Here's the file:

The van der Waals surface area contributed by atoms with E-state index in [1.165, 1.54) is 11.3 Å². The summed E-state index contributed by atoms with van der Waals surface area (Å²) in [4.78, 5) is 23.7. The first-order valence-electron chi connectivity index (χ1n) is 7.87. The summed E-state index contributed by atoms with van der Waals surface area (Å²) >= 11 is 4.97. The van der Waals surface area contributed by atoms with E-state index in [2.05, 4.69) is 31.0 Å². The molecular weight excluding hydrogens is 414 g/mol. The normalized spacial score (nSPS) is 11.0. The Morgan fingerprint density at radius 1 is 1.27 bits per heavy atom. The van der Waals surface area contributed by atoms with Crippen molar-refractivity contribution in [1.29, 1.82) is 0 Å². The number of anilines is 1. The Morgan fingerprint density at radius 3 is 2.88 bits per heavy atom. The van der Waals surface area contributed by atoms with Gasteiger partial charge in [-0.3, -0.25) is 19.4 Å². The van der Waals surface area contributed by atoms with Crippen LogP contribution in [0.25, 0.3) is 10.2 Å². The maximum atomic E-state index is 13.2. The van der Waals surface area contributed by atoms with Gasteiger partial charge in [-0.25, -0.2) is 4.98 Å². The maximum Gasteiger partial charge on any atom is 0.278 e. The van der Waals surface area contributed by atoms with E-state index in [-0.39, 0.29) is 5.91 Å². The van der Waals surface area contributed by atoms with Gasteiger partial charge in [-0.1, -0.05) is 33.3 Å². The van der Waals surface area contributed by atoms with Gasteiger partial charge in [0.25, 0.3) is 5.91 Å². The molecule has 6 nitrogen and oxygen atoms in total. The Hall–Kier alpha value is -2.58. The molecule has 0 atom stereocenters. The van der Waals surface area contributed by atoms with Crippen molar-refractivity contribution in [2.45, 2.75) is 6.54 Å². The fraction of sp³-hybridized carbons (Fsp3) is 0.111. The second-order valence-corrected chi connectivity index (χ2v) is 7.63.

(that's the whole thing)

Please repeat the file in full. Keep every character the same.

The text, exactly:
The van der Waals surface area contributed by atoms with E-state index in [1.165, 1.54) is 11.3 Å². The summed E-state index contributed by atoms with van der Waals surface area (Å²) in [4.78, 5) is 23.7. The first-order valence-electron chi connectivity index (χ1n) is 7.87. The summed E-state index contributed by atoms with van der Waals surface area (Å²) >= 11 is 4.97. The van der Waals surface area contributed by atoms with E-state index in [2.05, 4.69) is 31.0 Å². The molecular weight excluding hydrogens is 414 g/mol. The normalized spacial score (nSPS) is 11.0. The Morgan fingerprint density at radius 1 is 1.27 bits per heavy atom. The van der Waals surface area contributed by atoms with Crippen molar-refractivity contribution in [1.29, 1.82) is 0 Å². The number of anilines is 1. The Morgan fingerprint density at radius 3 is 2.88 bits per heavy atom. The van der Waals surface area contributed by atoms with Gasteiger partial charge in [-0.3, -0.25) is 19.4 Å². The van der Waals surface area contributed by atoms with Crippen LogP contribution in [0.25, 0.3) is 10.2 Å². The maximum atomic E-state index is 13.2. The van der Waals surface area contributed by atoms with Gasteiger partial charge in [-0.25, -0.2) is 4.98 Å². The maximum Gasteiger partial charge on any atom is 0.278 e. The van der Waals surface area contributed by atoms with E-state index in [-0.39, 0.29) is 5.91 Å². The van der Waals surface area contributed by atoms with Gasteiger partial charge in [-0.1, -0.05) is 33.3 Å². The van der Waals surface area contributed by atoms with Gasteiger partial charge in [0.25, 0.3) is 5.91 Å². The molecule has 6 nitrogen and oxygen atoms in total. The Hall–Kier alpha value is -2.58. The molecule has 0 atom stereocenters. The van der Waals surface area contributed by atoms with Crippen molar-refractivity contribution in [2.45, 2.75) is 6.54 Å². The fraction of sp³-hybridized carbons (Fsp3) is 0.111. The second-order valence-corrected chi connectivity index (χ2v) is 7.63.